constitutes appropriate judicial relief becomes paramount. It
is this question, addressing itself to judicially fashioning
a remedy to malapportionment, that was and is before this
court. Our Order of January 22, clearly indicates the judicial
remedy this court, in obedience to the July 20, 1964, Mandate
of the United States Supreme Court, intends to apply.
Since Baker v. Carr, 369 U.S. 186, 82 S.Ct. 691, 7 L.Ed.2d
663, the courts and legal writers have been concerned with the
problems inherent in attempting judicially to relieve
malapportioned voting systems. One might reasonably suspect
that the Supreme Court's belated consideration of patent
apportionment abuses was due not so much to jurisdictional
doubts as to remedial difficulties. In Baker v. Carr at pages
259-260, 82 S.Ct. at page 733 Justice Clark in his concurring
opinion demonstrated this concern when he stated: "Finally, we
must consider if there are any appropriate modes of effective
judicial relief. The federal courts are of course not forums
for political debate, nor should they resolve themselves into
state constitutional conventions or legislative assemblies."
Notably in all of the more recent apportionment cases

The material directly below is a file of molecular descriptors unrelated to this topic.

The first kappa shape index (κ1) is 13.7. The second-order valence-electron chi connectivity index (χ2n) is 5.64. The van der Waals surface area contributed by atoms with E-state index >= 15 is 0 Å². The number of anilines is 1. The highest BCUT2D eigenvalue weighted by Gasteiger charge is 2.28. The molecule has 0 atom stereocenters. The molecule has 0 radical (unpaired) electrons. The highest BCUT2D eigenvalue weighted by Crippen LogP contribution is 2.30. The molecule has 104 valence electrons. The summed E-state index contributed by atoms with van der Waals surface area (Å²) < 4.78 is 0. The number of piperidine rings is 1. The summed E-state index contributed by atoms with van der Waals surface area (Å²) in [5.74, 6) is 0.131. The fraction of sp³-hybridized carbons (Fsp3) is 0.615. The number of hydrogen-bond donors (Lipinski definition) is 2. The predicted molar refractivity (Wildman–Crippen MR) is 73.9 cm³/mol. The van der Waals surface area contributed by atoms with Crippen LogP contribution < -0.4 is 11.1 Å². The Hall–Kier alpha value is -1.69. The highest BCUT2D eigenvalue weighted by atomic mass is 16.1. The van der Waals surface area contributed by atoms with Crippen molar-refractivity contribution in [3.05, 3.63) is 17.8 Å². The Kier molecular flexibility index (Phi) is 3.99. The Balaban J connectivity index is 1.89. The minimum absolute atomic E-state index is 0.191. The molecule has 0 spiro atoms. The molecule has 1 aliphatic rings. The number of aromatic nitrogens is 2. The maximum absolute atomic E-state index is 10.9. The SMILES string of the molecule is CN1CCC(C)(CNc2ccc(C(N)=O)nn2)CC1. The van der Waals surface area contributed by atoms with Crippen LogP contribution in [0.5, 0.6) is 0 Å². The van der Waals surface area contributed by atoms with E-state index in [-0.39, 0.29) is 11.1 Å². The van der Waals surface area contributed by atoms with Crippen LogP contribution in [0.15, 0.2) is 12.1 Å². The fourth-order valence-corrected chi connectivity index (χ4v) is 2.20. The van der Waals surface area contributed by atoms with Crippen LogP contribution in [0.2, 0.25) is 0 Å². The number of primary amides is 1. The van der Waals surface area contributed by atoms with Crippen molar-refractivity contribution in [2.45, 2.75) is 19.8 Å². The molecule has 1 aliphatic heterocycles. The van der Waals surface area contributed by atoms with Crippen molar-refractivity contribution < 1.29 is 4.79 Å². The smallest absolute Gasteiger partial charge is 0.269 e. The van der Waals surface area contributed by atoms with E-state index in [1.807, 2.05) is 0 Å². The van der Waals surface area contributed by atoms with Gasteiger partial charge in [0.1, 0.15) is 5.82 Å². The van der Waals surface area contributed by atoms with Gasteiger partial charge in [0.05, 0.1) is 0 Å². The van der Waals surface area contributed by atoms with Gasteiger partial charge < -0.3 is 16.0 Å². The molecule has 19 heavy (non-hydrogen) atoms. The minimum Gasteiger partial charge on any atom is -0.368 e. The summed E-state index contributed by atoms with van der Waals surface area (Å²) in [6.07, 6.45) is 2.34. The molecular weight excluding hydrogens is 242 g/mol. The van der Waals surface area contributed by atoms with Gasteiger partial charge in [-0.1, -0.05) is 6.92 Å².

decided by the Supreme Court they conspicuously avoid the
remedy issue usually by concluding that they "express no view
on questions relating to remedies at the present time."
Reynolds v. Sims, 377 U.S. 533, 84 S.Ct. 1362, 12 L.Ed.2d 506;
WMCA, Inc. v. Lomenzo, 377 U.S. 633, 84 S.Ct. 1418, 12 L.Ed.2d
568; Maryland Comm. for Fair Representation v. Tawes,
377 U.S. 656, 84 S.Ct. 1429, 12 L.Ed.2d 595; Davis v. Mann,
377 U.S. 678, 84 S.Ct. 1453, 12 L.Ed.2d 609; Roman v. Sincock,
377 U.S. 695, 84 S.Ct. 1449, 12 L.Ed.2d 620; Lucas v. Forty-Fourth
General Assembly of State of Colorado, 377 U.S. 713, 84 S.Ct.
1459, 12 L.Ed.2d 632.
Apportionment is traditionally and necessarily a legislative
function. Notwithstanding many ill-advised comments of its
detractors to the contrary this fact has been generally
acknowledged by the Supreme Court. (Reynolds v. Sims,
377 U.S. 533, 586, 84 S.Ct 1362, 1394, 12 L.Ed.2d 506; "* * *
legislative reapportionment is primarily a matter for
legislative consideration and determination * * *") The Court
appropriately continued by observing "* * * that judicial
relief becomes appropriate only when a legislature fails to
reapportion * * *". The problem involved then is one of
judicially remedying a malapportioned voting scheme without
judicially interfering with recognized legislative functions
Ours is historically and fundamentally a triune government
of co-ordinate but necessarily separate departments. Our
Constitution and traditions, appreciating Montesquieu's
concern that a separation of powers is required in order that
liberty of the people might be preserved, delegated to each
department of government — executive, legislative and judicial
— certain functions and responsibilities. Accordingly, we are
conditioned to scrupulously reviewing possible invasions by one
government department of the functions of still ...